As a college town, Berkeley is home to dozens of bookstores. But literature has a deep history in the Bay in general, from Mark Twain, to the Beat movement, to the revolutionary writings during the counterculture movement. As an out of state student, the more I’ve explored the literary scene around the Bay, the better I’ve been able to understand the Bay itself. It’s easy to stay in Berkeley and simply appreciate what the city has to offer, but there’s so much outside of the mile radius around the university. I’ve collected here some of my favorite bookstores around the Bay Area, from San Francisco, to Oakland, to even further out in the North Bay. If you’re looking to find some new shops to explore, or just simply hear about one person’s experiences with bookstores, keep on reading!
Books and Bookshelves
Castro, San Francisco
Every so often, circumstances and events collide to create what feels like pure magic. The first time I visited California, back in sophomore year of high school, my parents and I stayed in a small apartment just off of Divisadero. Late one evening as we wandered up and down the hills of the Castro, a shop sitting on the corner of the street caught my eye. In the window, the nickel green font of the display read “Books and Bookshelves.” What an odd idea for a store! And yet, in another way, it made complete sense. We immediately knew we had to explore it.
The entrance to the store was flanked by bookshelves on either side, colorful mixes of pine, cherry, oak, and mahogany. As we began to explore the inside, I looked to the walls, to see each adorned with colorful pieces of art. Further in held the books themselves; old worn cookbooks, locally printed poetry, film books that could cover a whole table. The confluence of all of this—the time, the weather, the location, the setting, the situation—struck me, creating something that I will hold in my heart for years to come. I chose two volumes of the poetry anthology Zyzzyva: one I gave to my best friend, and the other still sits on my bookshelf.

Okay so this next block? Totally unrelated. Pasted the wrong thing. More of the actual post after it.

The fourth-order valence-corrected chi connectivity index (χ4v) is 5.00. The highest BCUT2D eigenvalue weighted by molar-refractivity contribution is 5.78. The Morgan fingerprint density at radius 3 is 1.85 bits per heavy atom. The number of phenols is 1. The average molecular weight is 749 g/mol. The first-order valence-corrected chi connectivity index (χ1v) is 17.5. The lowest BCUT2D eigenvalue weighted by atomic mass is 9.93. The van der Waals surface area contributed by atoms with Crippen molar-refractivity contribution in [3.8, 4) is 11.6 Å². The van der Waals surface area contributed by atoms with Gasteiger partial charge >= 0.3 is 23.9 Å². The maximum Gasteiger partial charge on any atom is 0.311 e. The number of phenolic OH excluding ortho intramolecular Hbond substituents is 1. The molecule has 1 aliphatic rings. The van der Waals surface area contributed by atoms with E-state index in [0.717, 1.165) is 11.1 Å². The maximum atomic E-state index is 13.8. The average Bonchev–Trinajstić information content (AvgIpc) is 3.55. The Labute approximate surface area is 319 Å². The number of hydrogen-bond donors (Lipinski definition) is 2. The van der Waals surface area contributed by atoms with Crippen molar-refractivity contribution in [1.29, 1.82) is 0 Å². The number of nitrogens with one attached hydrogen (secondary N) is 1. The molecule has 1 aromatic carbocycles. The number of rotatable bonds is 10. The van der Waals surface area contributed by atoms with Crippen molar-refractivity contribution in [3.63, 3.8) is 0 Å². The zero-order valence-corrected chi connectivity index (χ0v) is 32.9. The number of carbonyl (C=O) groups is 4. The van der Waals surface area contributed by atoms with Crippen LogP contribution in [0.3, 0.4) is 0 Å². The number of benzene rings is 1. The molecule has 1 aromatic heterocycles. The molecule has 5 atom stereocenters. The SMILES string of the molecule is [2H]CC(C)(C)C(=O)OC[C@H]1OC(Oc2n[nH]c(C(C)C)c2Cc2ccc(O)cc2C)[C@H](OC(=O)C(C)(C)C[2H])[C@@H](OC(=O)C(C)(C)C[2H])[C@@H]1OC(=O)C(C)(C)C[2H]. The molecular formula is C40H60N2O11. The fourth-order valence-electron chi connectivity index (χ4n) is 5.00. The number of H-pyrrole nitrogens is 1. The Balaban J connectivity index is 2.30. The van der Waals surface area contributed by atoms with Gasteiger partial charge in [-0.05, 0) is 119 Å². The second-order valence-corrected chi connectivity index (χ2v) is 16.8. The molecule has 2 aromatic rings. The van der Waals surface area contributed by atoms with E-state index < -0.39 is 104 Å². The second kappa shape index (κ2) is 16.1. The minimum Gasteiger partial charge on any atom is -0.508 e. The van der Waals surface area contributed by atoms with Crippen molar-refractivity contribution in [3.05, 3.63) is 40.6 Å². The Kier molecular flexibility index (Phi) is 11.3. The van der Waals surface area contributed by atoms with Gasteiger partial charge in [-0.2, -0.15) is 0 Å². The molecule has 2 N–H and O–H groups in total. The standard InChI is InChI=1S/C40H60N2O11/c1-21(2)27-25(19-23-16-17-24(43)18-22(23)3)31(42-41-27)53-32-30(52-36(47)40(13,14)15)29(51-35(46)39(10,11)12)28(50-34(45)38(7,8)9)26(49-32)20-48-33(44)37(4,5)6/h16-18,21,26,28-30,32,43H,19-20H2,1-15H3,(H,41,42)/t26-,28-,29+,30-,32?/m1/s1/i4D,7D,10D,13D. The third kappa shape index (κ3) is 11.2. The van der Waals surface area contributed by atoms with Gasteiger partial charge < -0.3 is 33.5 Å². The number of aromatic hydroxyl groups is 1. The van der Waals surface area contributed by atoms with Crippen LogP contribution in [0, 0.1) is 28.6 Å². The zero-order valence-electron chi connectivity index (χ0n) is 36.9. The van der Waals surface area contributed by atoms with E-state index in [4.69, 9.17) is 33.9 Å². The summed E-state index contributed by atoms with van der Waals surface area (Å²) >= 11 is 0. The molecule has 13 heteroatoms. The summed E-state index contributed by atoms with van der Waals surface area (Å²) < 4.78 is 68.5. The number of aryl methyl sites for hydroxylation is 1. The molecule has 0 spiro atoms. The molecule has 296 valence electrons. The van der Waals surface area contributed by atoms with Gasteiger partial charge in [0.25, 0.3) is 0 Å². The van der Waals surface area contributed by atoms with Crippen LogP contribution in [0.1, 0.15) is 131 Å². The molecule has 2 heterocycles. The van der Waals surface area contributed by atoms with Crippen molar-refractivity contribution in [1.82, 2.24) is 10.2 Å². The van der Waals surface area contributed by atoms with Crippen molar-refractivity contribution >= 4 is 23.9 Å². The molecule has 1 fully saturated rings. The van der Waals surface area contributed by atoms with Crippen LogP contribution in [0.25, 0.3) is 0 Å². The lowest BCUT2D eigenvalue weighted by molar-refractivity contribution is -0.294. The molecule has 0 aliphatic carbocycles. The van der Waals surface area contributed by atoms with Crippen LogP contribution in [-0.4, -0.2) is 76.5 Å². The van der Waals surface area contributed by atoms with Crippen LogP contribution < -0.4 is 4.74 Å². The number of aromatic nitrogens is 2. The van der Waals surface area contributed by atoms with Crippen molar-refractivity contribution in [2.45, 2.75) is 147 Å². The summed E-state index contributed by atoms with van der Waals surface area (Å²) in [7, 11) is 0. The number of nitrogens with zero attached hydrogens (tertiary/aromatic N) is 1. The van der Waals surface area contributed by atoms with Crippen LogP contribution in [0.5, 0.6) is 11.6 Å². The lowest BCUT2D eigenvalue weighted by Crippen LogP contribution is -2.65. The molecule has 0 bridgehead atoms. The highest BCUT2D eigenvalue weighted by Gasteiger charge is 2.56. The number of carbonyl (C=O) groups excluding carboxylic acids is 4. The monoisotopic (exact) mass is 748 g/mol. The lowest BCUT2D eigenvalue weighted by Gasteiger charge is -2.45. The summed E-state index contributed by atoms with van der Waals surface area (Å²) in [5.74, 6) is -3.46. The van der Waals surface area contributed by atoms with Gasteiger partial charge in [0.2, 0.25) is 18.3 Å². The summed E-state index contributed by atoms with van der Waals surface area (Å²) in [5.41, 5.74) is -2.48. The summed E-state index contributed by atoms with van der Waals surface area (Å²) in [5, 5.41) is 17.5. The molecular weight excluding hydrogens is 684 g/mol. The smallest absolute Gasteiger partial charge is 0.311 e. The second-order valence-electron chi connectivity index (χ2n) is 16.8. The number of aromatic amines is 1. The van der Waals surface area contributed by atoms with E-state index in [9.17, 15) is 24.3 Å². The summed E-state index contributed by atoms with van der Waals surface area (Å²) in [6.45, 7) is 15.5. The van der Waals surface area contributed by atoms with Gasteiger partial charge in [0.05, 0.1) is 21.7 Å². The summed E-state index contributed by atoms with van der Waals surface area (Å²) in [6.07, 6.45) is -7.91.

99 Sanchez Street
San Francisco, CA 94114
Owl & Company Bookshop
Just before I started my first year at Cal, my parents and I stayed in Oakland for a couple days. On one of them, as we were walking down Piedmont Avenue, we came across Owl & Company Bookshop. The logo in the window, an ancient looking owl writing in leather-bound book with a quill, gave the store a sort of archaic feel. The interior was narrow but long, with books piled in every nook and cranny. It felt like any book you picked up in here had a story behind it, outside of the one held in the pages themselves.
I wasn’t looking for just any book though; I had just finished The Dispossessed by Ursula Le Guin, and next on my list was The Left Hand of Darkness. As we walked down the aisle, covered wall-to-wall on either side with stacks and stacks of books, I spied a few authors starting with “L” at the very end. And there it sat, a slim white paperback with blue lettering. Later on, the school year would start and I would get bogged down with assignments and quizzes. Every so often, though, I would find a sliver of free time and read a chapter of The Left Hand of Darkness, and return to that store where every book was within my reach, and that moment where I wanted to reach for every book.